Here's a sneak preview of our Friday editorial.
Kermit Kiebert of Ponderay, a former Democratic state senator, voted in the May 15 Republican primary, supporting GOP legislators facing right-wing challengers.
Margie Watson — who once served as mayor of Parma, a nonpartisan post — also voted GOP to support a challenger to Sen. Monty Pearce, R-New Plymouth.
Corey Smith of Idaho Falls voted Republican as well, although he describes himself as an independent.
Their voting decisions are public record only because of Idaho’s new and flawed closed primary, which strips all voters of much of their time-honored privacy.
Their voting decisions are news only because these Idahoans sit on state boards that are supposed to have a mix of political persuasions.
Kiebert is supposed to be a Democratic representative on the Environmental Quality Board, which already has the four Republicans the law allows. Watson and Smith, appointed as independents, sit on the Economic Advisory Council with four Republicans and no Democrats.
It’s possible that these boards, as well as Idaho’s Commission on Aging, no longer have the party balance required under state law.
Even that isn’t clear. As Gov. Butch Otter, the state’s appointer-in-chief, told the Statesman’s Dan Popkey, “My position is they were what they were when I appointed them. But are (the boards) properly constituted? I don’t know the answer to that.”
It is unfair and misguided to read much into one year’s primary voting. Quite possibly, appointees such as Kiebert, Watson and Smith are RIVOs —Republicans in Voting Only.
They did what Idaho voters have done for years, and without fear of making news for it. They voted in the primary races they considered most important in their communities. There is nothing sinister about that. Considering the state’s historically dismal primary election turnout, and this year’s record low turnout, voting is not a behavior to be discouraged.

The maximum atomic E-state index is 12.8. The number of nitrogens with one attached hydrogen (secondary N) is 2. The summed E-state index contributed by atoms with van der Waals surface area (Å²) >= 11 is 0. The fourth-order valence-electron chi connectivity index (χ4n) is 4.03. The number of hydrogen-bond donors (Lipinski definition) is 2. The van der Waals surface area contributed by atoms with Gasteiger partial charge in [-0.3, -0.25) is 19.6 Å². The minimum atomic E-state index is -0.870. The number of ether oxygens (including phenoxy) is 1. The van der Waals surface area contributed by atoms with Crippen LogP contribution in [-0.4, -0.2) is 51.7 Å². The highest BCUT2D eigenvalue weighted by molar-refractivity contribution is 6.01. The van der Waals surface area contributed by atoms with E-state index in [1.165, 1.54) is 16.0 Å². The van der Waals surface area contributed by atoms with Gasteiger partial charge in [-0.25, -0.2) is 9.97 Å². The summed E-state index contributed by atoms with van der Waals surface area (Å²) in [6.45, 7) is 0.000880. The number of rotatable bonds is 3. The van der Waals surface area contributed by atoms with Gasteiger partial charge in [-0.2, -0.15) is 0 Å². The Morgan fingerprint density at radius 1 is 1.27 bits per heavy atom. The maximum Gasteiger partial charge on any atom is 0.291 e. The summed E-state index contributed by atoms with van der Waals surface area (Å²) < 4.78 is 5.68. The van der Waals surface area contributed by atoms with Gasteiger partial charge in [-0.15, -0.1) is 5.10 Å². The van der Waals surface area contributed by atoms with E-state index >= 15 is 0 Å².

The difference, with the closed primary sought by some Republicans, is that the secret ballot is a lot less secret. Ask for a ballot — Republican, Democratic or nonpartisan — and your request is public record. That is one troubling component of this ill-conceived primary; the mess surrounding three state boards is a resulting, unintended consequence.
Apologists for the closed primary will say these appointees got their comeuppance, and that Kiebert’s crossover vote is exactly what a public declaration of party affiliation is designed to prevent.
Except it didn’t, at least in Kiebert’s case.
And the outing of Kiebert comes at a cost to countless other Idahoans.
To Idahoans who would just as soon not have their voting tendencies made public to their customers, their business contacts, their prospective employers.
To Idahoans who cannot publicly align with a party, for professional reasons — judges, nonpartisan city officials, state agency employeers, working journalists, among others.
Oh, and to Idahoans who still think the sanctity of the polling place means something.
“Now I have a tattoo on my forehead,” Watson says of her primary vote. She’s not alone. Designed to “purify” elections and keep out the non-GOP riffraff, the closed primary allows for all manner of snooping and mischief. This may not have been the intent, but it is among the effects. Now that this fact is well-established, the Republicans’ response will say a lot about the party.